11. August 2022 | Magazine:

Mail from … Chile Students Simon Beike and Hannah Louisa Boog report on their stay in Chile

What life and studying on the other side of the world and what a semester abroad in Chile is like, you can find out in the following text from the two student teachers Hannah Louisa Boog and Simon Beike, who tell you about their very personal experiences.

This is where we live at the moment:

Simon: Since the beginning of March, we have been living and studying exactly 12,886 kilometres away from Braunschweig in Temuco. The city is located in the south of Chile in the rural Araucanía region.

This is what we do in Chile:

Simon: In addition to studying at the Universidad de La Frontera, or UFRO for short, we are doing an internship at a local school. In addition, we enjoy South American life despite the rainy winter.

Here we are both seen in front of an old bus from our Universidad de la Frontera, which is used as a lounge - A typical rainy day in Temuco ... Photo: Simon Beike, Hannah Louisa Boog/TU Braunschweig

A must when in Chile: Completo, the Chilean version of the hot dog, only better. Photo: Simon Beike, Hannah Louisa Boog/TU Braunschweig

In May, we had a week off halfway through the semester and used it to discover South America. Here is an impression of Hannah's trip to Peru, where she climbed, among other things, the mountain Waynapicchu in the Inca site Machu Picchu ... Photo: Simon Beike, Hannah Louisa Boog/TU Braunschweig

... or the Valle Sagrado, the Sacred Valley of the Incas in Peru. Here you see her with a member of the Quechua. Photo: Simon Beike, Hannah Louisa Boog/ TU Braunschweig

Simon, on the other hand, was drawn to the south of Chile, to the breathtaking Torres del Paine National Park with its striking mountain peaks and unique nature. Photo: Simon Beike, Hannah Louisa Boog/ TU Braunschweig

If you want to enjoy some peace and nature in Temuco, the newly opened Isla Cautin Park is perfect. Photo: Simon Beike, Hannah Louisa Boog/TU Braunschweig

“Asado a la parrilla" - very popular among Chileans, served with potatoes and roasted vegetables. Photo: Simon Beike, Hannah Louisa Boog/TU Braunschweig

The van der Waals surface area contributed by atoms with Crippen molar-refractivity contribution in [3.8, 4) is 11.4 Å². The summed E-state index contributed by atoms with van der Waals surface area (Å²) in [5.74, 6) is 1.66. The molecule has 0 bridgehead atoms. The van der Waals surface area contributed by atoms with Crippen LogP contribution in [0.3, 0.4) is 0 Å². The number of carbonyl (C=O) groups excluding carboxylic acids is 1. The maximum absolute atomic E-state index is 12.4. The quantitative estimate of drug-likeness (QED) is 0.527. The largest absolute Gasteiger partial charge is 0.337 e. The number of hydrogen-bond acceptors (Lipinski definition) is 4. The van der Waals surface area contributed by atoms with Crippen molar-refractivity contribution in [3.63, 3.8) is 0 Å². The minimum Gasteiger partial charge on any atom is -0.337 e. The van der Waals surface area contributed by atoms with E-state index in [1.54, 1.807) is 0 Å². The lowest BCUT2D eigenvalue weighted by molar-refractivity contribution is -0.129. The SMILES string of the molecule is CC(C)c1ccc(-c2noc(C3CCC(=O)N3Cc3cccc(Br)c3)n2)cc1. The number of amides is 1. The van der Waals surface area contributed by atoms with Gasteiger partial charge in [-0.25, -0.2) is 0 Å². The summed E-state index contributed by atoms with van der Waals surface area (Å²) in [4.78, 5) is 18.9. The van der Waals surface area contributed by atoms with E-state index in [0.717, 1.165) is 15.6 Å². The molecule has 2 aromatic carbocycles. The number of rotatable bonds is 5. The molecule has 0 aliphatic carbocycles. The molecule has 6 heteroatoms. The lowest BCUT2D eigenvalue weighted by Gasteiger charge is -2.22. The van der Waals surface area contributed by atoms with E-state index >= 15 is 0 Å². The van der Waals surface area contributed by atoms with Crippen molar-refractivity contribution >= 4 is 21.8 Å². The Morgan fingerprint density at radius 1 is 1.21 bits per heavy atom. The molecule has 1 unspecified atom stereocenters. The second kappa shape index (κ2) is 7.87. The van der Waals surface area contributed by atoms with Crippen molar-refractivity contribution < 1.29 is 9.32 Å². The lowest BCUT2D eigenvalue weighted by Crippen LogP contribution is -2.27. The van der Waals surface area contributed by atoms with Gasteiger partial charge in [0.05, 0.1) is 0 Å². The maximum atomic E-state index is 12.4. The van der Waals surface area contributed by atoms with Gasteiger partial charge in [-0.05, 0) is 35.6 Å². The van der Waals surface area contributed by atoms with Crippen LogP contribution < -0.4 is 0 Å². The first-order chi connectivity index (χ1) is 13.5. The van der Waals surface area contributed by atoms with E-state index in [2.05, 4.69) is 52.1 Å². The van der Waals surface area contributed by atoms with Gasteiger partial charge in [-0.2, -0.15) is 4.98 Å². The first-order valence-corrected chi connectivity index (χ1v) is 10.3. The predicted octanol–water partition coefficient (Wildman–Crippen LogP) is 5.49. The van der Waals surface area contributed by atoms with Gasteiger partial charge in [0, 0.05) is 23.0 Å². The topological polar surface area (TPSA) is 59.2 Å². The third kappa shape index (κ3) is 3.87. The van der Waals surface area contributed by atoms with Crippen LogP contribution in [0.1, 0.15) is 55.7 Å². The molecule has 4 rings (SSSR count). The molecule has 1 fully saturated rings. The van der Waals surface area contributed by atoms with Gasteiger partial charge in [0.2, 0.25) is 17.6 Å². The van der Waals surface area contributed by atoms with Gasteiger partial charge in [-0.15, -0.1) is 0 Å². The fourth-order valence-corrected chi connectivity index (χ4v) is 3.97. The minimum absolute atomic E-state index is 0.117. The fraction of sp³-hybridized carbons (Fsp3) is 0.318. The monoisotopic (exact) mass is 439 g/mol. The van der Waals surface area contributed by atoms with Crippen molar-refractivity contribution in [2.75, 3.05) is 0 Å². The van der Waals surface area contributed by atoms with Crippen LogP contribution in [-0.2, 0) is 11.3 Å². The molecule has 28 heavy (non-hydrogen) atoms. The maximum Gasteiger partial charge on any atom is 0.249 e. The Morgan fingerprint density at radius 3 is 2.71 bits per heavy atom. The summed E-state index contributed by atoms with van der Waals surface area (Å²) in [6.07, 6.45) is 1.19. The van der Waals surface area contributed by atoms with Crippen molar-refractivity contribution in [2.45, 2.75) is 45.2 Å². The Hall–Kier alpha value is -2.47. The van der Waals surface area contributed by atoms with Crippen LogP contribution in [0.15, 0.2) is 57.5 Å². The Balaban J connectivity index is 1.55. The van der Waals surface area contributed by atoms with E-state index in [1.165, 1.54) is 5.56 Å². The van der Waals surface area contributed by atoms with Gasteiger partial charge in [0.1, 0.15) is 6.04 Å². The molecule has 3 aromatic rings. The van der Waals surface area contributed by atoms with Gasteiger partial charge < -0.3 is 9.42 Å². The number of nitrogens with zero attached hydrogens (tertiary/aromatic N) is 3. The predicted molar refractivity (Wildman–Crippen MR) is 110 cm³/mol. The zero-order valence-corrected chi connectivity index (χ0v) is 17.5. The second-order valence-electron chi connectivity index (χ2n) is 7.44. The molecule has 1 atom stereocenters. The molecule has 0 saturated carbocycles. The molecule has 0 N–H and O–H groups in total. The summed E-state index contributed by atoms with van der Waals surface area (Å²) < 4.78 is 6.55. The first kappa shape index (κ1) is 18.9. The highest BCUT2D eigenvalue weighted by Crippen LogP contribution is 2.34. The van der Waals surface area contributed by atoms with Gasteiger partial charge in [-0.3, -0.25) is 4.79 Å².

If Chile is known for one thing, it is its unmistakable nature. This photo of Conguillo National Park also shows that. Photo: Simon Beike, Hannah Louisa Boog/TU Braunschweig

The total duration of our stay is:

Hannah: Our stay lasts a total of five months from the beginning of March to mid-July. It takes place through the exchange programme “Go out – Come in”, which is funded by the German Academic Exchange Service (DAAD) as part of the project International. Students here have the chance to complete their General School Internship, or ASP (Allgemeines Schulpraktikum) for short, abroad.

This is why we decided to go abroad:

Hannah: First of all, it can be said that it is an experience for life for us. We gain linguistic knowledge, personal experiences and exchange cultural experiences. This has broadened our horizons enormously.

Local Life

This is how we live in Chile:

Simon: There are no classic student halls of residence here. Therefore, we rented a flat together for the first four weeks and enquired about other possibilities on site. Afterwards, we found Chilean host families separately with whom we are now living and can thus experience the country, the people and the language at first hand. We have the feeling that we are really participating in Chilean life.

What makes studying in Chile different from studying in Germany?

Simon: The people here show a certain serenity. This can be seen, for example, in the strictly observed lunch break between 1 and 2 pm. We also have “short wires” to the teachers. Communication is sometimes very informal via messenger services. What I also like is the very personal relationship between the students. Among other things, this is possible because we study in years here, there are no large lectures and only a few students take part in the seminars. There is almost a kind of “class flair” like in school days. Another difference is that the final grade of a module is usually made up of four or five individual exams that are taken during the semester.

Particularly typical for the country of our study abroad is:

Hannah: The first thing that comes to mind is the indigenous Mapuche culture, which is particularly present in our region. Chile is also characterised by its unique diversity of landscapes. With a north-south extension of 4,300 kilometres, this is hardly surprising. As a result, earthquakes, tsunamis, desert storms and volcanic eruptions are nothing unusual in parts of Chile. In culinary terms, the tea drink mate is a must, especially here in our region.